Wings begin preparations for season
Babcock leads 25 players through Day 1 of training camp
|Forward Daniel Cleary hopes that off-season knee surgery will help him rebound from a painful 2011-12. (Photo by Dave Reginek)|
PLYMOUTH, Mich. – With a 113-day lockout now in the rearview mirror, the Red Wings were back together again for the first time in nine months for Day 1 of a mini-training camp at Compuware Arena.
Detroit was among 28 NHL clubs to hold Day 1 on Sunday, with Phoenix and Florida opted to hold optional skates. Sunday was the first day that players and coaches could begin working together for the upcoming 48-game, which starts Saturday for the Red Wings, who open the season at St. Louis. The Wings’ home opener is Jan. 22 against the Dallas Stars.
The coaching staff put the 25 players through two separate on-ice workouts in front of approximately 1,500 fans, who watched their favorite players and a few new ones, like goalie Jonas Gustavsson, defenseman Carlo Colaiacovo and forward Jordin Tootoo.
“I told the guys this morning I really missed them,” Wings coach Mike Babcock said. “Being around them all the time is a thrill for me. Even watching today, how hard they worked and how they compete, it's pretty special to get to do what we all do for a living. We're just thankful the fans have stuck with us. It's unbelievable that our season ticket base, it hasn't even … it's unbelievable, they're all still there. It's crazy.”
For the first time since 1990-91 the Red Wings will begin a season – abbreviated, or not – without the world’s steadiest defenseman to ever play the game, Nicklas Lidstrom, who retired in June.
The absence of Lidstrom, Brad Stuart (to San Jose) and Brian Rafalski (retired) has some hockey prognosticators predicting the demise of the Red Wings and jeopardizes the franchise’s record of 21-straight postseason appearances, a mark that stands as the best among the four major North American sports. But that’s not how Babcock views his team’s chances.
“I have the same attitude every year when we start,” he said. “We've got to get off to a good start and we're going to keep getting better each and every day and play our best hockey at the end. So that's the attitude I bring each and every day, each and every year. Every year when I talk to you at this meeting right here, I'm scared to death just to make the playoffs. Every single year I've been here and this year's no different.”
Though an era has ended, the Wings still have an arsenal of talent to count on, forward Henrik Zetterberg said.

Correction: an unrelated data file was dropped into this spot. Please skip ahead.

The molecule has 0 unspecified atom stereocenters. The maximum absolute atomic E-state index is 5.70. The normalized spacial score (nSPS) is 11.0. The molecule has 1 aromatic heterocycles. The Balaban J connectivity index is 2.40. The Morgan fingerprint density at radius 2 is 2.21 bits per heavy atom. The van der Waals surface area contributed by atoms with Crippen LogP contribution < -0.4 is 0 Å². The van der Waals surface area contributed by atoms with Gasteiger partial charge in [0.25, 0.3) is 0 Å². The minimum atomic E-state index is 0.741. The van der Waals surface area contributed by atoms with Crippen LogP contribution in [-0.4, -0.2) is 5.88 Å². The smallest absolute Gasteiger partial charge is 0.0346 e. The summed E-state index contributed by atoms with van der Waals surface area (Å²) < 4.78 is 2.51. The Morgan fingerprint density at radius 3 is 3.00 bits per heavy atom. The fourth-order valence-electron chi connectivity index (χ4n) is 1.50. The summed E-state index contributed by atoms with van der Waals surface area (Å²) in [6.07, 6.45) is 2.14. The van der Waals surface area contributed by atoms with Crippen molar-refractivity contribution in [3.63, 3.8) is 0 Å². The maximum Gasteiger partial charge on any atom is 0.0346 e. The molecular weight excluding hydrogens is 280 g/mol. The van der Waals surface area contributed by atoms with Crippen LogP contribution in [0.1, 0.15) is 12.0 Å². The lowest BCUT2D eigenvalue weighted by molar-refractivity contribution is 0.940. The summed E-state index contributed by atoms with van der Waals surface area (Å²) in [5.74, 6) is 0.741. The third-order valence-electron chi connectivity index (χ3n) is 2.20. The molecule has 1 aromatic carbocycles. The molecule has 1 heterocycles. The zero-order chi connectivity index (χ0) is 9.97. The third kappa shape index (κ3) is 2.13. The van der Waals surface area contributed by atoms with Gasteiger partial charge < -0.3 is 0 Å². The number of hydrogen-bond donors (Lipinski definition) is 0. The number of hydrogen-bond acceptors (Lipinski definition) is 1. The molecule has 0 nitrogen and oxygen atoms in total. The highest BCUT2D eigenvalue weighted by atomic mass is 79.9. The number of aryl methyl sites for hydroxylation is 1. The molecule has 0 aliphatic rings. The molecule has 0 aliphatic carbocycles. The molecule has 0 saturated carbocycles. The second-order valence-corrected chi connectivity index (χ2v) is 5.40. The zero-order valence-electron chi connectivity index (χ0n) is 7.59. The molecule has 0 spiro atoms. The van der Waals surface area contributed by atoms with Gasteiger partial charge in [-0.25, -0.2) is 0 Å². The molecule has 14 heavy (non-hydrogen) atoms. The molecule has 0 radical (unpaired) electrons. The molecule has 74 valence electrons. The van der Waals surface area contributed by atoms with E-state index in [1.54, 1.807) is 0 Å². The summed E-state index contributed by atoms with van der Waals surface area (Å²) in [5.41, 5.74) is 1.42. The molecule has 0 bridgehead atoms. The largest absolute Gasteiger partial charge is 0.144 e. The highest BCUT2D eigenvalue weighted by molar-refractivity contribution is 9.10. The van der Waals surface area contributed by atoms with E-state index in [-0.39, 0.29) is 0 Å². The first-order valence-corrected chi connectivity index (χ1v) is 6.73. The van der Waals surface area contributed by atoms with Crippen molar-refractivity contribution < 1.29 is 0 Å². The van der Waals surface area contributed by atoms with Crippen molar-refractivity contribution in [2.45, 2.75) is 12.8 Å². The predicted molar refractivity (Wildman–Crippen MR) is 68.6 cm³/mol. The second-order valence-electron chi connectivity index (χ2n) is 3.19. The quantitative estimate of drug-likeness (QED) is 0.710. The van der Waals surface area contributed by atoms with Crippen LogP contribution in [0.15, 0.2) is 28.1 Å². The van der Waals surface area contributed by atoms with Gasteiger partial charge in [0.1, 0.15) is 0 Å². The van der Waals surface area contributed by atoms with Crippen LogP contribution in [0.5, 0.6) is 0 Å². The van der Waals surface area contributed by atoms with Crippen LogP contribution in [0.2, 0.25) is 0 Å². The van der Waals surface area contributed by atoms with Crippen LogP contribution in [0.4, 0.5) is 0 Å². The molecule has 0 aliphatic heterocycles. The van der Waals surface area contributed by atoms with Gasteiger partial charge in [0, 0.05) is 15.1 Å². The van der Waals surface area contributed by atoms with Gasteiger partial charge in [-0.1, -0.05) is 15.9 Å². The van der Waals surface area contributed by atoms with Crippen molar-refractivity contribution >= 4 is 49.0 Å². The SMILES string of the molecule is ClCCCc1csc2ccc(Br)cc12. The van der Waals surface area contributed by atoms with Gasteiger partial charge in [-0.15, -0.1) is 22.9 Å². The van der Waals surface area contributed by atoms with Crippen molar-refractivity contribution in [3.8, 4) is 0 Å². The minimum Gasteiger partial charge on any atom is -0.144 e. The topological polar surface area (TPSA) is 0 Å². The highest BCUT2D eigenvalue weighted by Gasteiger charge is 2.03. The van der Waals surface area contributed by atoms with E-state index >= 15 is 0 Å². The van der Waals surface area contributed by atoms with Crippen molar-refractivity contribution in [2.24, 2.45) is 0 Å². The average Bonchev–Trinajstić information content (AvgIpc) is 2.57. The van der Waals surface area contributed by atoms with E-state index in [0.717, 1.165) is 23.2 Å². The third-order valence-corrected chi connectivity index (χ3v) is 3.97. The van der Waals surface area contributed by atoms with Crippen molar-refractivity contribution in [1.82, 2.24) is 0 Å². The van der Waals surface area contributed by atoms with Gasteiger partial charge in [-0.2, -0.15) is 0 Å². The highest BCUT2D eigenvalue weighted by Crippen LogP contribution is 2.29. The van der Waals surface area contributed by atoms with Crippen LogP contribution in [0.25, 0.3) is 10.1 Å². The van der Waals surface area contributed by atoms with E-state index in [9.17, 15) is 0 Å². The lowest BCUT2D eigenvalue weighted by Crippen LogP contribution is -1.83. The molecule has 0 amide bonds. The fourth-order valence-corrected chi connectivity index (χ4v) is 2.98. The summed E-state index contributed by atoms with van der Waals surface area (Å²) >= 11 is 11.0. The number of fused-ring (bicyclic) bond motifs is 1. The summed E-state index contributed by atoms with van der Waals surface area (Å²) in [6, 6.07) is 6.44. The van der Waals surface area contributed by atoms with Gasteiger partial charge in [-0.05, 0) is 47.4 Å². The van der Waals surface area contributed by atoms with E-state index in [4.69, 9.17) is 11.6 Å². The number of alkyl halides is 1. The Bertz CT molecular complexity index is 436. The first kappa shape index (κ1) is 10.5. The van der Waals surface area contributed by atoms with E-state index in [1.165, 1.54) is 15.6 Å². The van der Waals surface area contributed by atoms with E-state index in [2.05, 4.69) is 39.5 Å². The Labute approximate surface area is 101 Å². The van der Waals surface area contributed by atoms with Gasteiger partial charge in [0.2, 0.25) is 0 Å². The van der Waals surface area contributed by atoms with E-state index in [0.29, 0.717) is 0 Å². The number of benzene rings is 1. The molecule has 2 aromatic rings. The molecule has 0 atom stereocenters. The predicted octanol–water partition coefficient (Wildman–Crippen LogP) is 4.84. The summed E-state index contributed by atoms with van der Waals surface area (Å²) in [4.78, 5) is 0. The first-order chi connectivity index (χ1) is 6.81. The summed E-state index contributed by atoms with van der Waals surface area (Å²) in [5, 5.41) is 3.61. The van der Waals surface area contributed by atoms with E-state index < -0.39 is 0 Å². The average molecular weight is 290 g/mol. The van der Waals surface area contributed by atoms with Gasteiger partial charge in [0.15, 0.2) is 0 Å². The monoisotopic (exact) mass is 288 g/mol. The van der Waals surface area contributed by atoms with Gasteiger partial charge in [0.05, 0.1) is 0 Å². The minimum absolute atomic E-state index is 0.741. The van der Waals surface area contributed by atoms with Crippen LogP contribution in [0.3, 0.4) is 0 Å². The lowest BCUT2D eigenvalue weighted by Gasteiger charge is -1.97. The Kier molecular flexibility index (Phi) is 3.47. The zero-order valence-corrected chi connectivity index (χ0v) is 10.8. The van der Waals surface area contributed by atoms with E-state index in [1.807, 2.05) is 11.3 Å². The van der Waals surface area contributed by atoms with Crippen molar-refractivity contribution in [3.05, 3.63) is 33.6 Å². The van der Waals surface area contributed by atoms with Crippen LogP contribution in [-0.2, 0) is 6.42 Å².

“There’s a few big pieces that have left the team, but most of the corps guys are still here and we made some additions to the team,” he said. “Of course, losing Nick Lidstrom is a tough one. You can't really replace him.”
The Wings were without two big contributors on Sunday: center Pavel Datsyuk and forward Darren Helm (back). It’s expected that Datsyuk, who had permission from the Red Wings to participate in Sunday’s KHL All-Star game in Russia, will be in camp on Tuesday at Compuware Arena. A sore back held Helm out of Sunday’s practice.
Since last March, Helm has had a bad run of injuries, including a knee sprain, wrist laceration and fractured cheekbone during the lockout. So the thing that the Red Wings didn’t want heading into the short season was to see Helm on injured reserve again.
“We got great news today though. The MRI shows nothing,” Babcock said. “So that's all I was worried about. He'll be back right away. He's got his run out, what did he have last year? The wrist, the face this year already and this, so it's done, isn't it?”
The Red Wings got Sunday started when TV play-by-play man Ken Daniels took to the public address system to fire up the crowd, calling them “The best hockey community in the world”. The players then entered the arena accompanied by “The War”, a former Billboard Top 20 song, by the alternative rock group Angels & Airwaves.
“I just think on 11-hours notices it’s a real tribute to the fans, and a great thing for the organization, to have that people come up to watch us practice,” said Tom Wilson, president of Olympia Entertainment. “We have to earn their trust back and we do that one day at a time and one fan at a time and we’re well on our way to making a great contribution to this city once again.”